In high school, Michael seemed to know everyone — including Amy, who at the time was just a friend of a friend. That changed once they bumped into each other again on the Staten Island ferry the summer after they graduated. Their relationship also graduated.
“We just sort of saw each other as different people once we started getting a chance to know each other,” Amy said.
In 1994, Klibaner graduated from Princeton University, where he majored in applied mathematics and in which he kept a lifelong school pride.
After graduation, Klibaner began a career in finance before finding a niche consulting for dotcoms. A year after they were married, the couple moved to Shanghai. Klibaner, who could start up a conversation with anybody on almost any topic, had made a good enough first impression with a guest at a friend’s wedding to get a job offer at the reception.
Two years later, he was hired by the Asia Pacific office of Jones Lang LaSalle Inc., a real estate company, where he rose to be the head of research for Greater China.
“He was a natural coach and mentor to the staff, which is a strong quality, particularly in China, where at the time we had a very young local workforce who were eager to learn,” said Klibaner’s boss for five years, Anthony Couse, the CEO of the company’s Asia Pacific office.
One of Klibaner’s favorite interview questions for the young workforce: How many cows are there in all of China? He didn’t care about the answer; it was all about the reasoning.
“Michael was also not shy of the media,” Couse said. “I could always count on him to take on the tough TV interviews at 5 a.m.”
Klibaner’s lifelong love of talking kept him in demand as an expert on Asian real estate on Western outlets like Bloomberg and CNBC.
Sidney was born in 2011, and the family moved to Hong Kong two years later.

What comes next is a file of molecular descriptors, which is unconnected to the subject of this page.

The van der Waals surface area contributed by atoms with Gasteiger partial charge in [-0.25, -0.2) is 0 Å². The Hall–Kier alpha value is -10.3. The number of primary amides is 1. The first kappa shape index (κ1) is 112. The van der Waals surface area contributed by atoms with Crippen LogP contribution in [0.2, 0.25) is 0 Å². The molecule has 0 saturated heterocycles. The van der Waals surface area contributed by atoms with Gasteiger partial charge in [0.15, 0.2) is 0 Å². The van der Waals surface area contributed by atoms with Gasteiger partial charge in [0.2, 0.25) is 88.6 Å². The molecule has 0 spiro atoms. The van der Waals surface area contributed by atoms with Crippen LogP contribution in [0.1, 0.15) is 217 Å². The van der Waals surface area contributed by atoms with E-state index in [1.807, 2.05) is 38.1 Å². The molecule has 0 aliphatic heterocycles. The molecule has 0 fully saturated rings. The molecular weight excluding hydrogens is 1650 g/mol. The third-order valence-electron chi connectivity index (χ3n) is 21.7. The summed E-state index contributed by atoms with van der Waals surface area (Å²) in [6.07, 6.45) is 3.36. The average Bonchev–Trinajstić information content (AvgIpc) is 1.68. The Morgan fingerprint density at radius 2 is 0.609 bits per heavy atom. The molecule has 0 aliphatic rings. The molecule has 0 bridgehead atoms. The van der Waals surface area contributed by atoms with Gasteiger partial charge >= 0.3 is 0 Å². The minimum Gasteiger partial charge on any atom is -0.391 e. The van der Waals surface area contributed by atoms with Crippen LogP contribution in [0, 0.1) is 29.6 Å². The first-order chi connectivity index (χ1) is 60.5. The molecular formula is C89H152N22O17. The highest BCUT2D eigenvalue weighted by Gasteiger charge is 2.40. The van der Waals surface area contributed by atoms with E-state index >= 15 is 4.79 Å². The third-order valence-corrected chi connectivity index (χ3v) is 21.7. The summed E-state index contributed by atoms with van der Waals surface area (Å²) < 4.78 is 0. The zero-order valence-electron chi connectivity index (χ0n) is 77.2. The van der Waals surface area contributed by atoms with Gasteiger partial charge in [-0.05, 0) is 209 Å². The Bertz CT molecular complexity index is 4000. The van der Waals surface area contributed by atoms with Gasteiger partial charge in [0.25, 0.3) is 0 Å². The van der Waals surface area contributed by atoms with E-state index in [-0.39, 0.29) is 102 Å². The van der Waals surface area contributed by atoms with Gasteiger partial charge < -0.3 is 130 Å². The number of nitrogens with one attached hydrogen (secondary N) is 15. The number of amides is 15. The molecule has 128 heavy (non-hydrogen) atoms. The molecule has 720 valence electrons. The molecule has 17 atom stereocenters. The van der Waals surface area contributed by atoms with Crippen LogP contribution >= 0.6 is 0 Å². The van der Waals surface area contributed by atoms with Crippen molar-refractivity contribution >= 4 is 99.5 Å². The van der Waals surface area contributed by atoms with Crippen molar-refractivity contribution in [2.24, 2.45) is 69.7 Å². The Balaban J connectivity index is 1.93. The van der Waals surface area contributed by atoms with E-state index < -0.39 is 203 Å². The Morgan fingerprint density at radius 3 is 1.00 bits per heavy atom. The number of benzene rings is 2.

In Asia, the family had the opportunity to indulge in Klibaner’s biggest passion — traveling all across the continent and beyond. Instead of a tent in a national park, however, he opted for a wine house in Capetown, South Africa.
Klibaner kept other hobbies. He may have outgrown baseball cards, but he stayed very much a collector. He kept elaborate databases that required a degree in advanced mathematics to decipher — whether they cataloged fancy bourbon, contemporary Chinese art or even the movies he watched.
He also loved to debate politics, and he found a lot about President Donald Trump to argue about. “He knew something about everything in the world,” his mother said. “And if you read his Facebook postings, you know had an opinion on every single thing.”
By the summer of 2019, Klibaner was between jobs when he attended his 25th-year college reunion. Being so close to their families made Klibaner and his wife consider moving back. They did so that August.
While they were here, Klibaner looked forward to passing on his own love of learning to his daughter.
“When we moved back to New York, we got family memberships to the zoos, the museums and stuff like that,” Amy said. “And so we were really looking forward to taking advantage of all the cultural institutions here.”
They didn’t get much of a chance before Michael got sick.
Then everything changed.
These days, his sister, Alyssa Geibel, comforts herself watching YouTube clips of the media interviews Klibaner did in Shanghai and Hong Kong.
“Just to see him alive and well and doing his job brings tears of happiness,” Geibel said. “I’m like, ‘Oh, that’s my brother.'”
There’s no mathematical formula for how to handle the grief — even almost 10 months later.
“I often find myself bogged down with focusing on the loss,” Amy said, “and forget to remember the quirks that made Mike who he was.”